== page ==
Amazing Grass ORAC Green SuperFood ($30/7.4 oz./30 servings; Consider this the Arnold Schwarzenegger of supergreens powders; packed with spinach, wheat grass, and spirulina, and a powerful antioxidant blend, it delivers a whopping ORAC value of 40,000 per serving. It has a subtle but not overpowering berry flavor, but the powder produces a slightly grainy drink so consider using a blender.

Vibrant Health Green Vibrance ($50/12.8 oz./30 servings; This mix is chock-full of organic cereal grasses, along with probiotics, organic vegetables, flaxseed, adaptogens, and enzymes. The drink is unsweetened, but try it first just using water, then if you don’t like the flavor, mix it with juice.

MacroLife Naturals Macro Greens ($43/10 oz./30 servings; Although it mixes easily with water, this powder does have a definite green, earthy taste to it. If that is off-putting to you, consider blending it into a fruit smoothie. Add-ons include probiotics, herbs, digestive enzymes, and antioxidants.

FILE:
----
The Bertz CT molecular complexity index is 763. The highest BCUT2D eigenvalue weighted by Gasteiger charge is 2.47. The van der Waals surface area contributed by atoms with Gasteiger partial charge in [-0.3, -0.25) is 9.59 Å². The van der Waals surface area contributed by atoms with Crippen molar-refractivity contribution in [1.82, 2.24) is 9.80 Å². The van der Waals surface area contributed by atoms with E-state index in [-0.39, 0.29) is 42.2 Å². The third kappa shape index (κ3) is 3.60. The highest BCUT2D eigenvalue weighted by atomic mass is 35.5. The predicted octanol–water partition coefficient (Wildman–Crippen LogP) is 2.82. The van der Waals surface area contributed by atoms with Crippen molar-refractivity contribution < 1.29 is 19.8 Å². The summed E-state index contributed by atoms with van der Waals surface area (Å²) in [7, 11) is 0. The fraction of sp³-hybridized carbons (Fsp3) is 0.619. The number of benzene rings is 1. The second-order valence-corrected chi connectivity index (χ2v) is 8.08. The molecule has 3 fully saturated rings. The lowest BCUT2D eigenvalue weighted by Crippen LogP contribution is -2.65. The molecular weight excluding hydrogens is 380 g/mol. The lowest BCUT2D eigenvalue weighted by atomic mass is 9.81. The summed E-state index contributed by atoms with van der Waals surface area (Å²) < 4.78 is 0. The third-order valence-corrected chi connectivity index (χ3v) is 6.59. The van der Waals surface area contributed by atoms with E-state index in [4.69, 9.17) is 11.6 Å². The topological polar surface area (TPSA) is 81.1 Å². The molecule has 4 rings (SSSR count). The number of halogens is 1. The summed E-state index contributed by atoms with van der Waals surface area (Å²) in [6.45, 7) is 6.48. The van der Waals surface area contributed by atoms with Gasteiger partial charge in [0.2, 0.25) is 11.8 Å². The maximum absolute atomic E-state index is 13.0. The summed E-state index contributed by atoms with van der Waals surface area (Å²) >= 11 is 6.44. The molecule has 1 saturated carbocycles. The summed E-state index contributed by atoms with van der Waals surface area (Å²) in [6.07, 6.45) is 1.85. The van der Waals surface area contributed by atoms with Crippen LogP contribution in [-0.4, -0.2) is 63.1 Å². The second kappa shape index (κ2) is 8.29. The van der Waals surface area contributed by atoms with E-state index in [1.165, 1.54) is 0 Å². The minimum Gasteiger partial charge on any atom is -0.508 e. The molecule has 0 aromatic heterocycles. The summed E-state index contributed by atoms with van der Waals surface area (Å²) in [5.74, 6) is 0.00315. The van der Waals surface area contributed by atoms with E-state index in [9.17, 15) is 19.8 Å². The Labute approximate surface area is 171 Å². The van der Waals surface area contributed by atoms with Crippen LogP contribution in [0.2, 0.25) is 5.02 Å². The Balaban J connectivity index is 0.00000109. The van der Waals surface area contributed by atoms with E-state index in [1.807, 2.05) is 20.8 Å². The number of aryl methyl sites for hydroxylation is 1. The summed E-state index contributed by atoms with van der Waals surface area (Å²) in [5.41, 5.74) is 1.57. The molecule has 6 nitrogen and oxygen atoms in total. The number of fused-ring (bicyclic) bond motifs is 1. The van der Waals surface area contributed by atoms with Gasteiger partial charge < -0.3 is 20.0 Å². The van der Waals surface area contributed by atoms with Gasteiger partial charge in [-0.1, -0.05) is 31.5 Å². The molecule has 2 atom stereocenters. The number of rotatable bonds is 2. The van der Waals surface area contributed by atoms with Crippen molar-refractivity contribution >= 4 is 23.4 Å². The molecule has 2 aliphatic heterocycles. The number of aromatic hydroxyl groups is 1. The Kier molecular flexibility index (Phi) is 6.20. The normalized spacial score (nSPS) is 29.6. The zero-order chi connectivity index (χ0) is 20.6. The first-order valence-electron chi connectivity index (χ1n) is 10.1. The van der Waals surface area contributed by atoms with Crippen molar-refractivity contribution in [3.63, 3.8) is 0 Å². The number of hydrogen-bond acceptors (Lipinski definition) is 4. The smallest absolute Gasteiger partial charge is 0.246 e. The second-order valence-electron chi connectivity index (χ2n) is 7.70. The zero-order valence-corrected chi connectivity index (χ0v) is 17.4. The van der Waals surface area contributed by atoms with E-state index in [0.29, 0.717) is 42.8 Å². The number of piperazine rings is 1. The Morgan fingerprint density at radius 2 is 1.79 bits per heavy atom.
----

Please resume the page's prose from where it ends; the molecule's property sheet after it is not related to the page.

Go Greens ($35/5.3 oz./24 servings; mostly with organic vegetables and fruits, this product features a green apple flavor. Convenient tube packages make it easy to give your water bottle a shot of greens on the go.

Barlean’s Organic Greens ($43/8.46 oz./30 servings; This is the most neutral tasting of the powdered mixes featured here, which for greens newbies can be a definite plus. A deep, emerald color telegraphs the health benefits, which include a wide array of land and sea greens as well as omega-3-rich flax meal.

Living Fuel SuperGreens ($68/29.2 oz./12 servings; Each serving delivers a host of organic greens, including dulse seaweed, plus plant protein, chia seeds, and essential amino acids. The flavor is relatively mild with a hint of green flavor. For best results, whirl into a smoothie (as opposed to just using water and a cup).


****  Just like taking vitamins and supplements that do not mix well with other medications and such medical conditions you may have, the same is true for supergreens.  If you are on some medications please call us and make an appointment and we will help you out to find the right combination for your healthcare plan.


Please share with family and loved ones, and please call us with all your healthcare needs and concerns.

Health and Wellness Associates

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M Kady